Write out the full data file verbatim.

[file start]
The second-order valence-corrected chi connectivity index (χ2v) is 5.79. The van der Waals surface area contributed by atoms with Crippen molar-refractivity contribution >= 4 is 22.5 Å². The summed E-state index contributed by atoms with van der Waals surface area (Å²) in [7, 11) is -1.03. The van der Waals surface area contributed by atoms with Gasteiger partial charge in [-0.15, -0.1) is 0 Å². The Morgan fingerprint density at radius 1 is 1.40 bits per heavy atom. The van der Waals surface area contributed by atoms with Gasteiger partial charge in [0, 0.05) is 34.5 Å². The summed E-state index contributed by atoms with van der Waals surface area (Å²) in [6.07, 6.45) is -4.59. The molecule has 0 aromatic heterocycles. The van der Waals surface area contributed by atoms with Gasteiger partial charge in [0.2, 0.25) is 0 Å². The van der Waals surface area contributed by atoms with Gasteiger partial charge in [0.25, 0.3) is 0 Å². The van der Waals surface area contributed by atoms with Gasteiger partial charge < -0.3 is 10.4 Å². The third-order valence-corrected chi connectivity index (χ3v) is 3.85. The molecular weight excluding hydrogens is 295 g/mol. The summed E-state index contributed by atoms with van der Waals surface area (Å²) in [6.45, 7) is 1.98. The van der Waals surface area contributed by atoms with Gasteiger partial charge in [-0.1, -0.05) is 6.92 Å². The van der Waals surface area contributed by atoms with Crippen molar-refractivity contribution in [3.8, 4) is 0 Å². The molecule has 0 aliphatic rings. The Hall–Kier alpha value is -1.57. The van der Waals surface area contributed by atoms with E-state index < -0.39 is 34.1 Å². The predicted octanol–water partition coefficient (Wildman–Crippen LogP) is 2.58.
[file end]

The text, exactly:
The second-order valence-corrected chi connectivity index (χ2v) is 5.79. The van der Waals surface area contributed by atoms with Crippen molar-refractivity contribution >= 4 is 22.5 Å². The summed E-state index contributed by atoms with van der Waals surface area (Å²) in [7, 11) is -1.03. The van der Waals surface area contributed by atoms with Gasteiger partial charge in [-0.15, -0.1) is 0 Å². The Morgan fingerprint density at radius 1 is 1.40 bits per heavy atom. The van der Waals surface area contributed by atoms with Gasteiger partial charge in [0, 0.05) is 34.5 Å². The summed E-state index contributed by atoms with van der Waals surface area (Å²) in [6.07, 6.45) is -4.59. The molecule has 0 aromatic heterocycles. The van der Waals surface area contributed by atoms with Gasteiger partial charge in [0.2, 0.25) is 0 Å². The van der Waals surface area contributed by atoms with Gasteiger partial charge in [0.25, 0.3) is 0 Å². The van der Waals surface area contributed by atoms with Gasteiger partial charge < -0.3 is 10.4 Å². The third-order valence-corrected chi connectivity index (χ3v) is 3.85. The molecular weight excluding hydrogens is 295 g/mol. The summed E-state index contributed by atoms with van der Waals surface area (Å²) in [6.45, 7) is 1.98. The van der Waals surface area contributed by atoms with Gasteiger partial charge in [-0.1, -0.05) is 6.92 Å². The van der Waals surface area contributed by atoms with Crippen molar-refractivity contribution in [3.8, 4) is 0 Å². The molecule has 0 aliphatic rings. The Hall–Kier alpha value is -1.57. The van der Waals surface area contributed by atoms with E-state index < -0.39 is 34.1 Å². The predicted octanol–water partition coefficient (Wildman–Crippen LogP) is 2.58.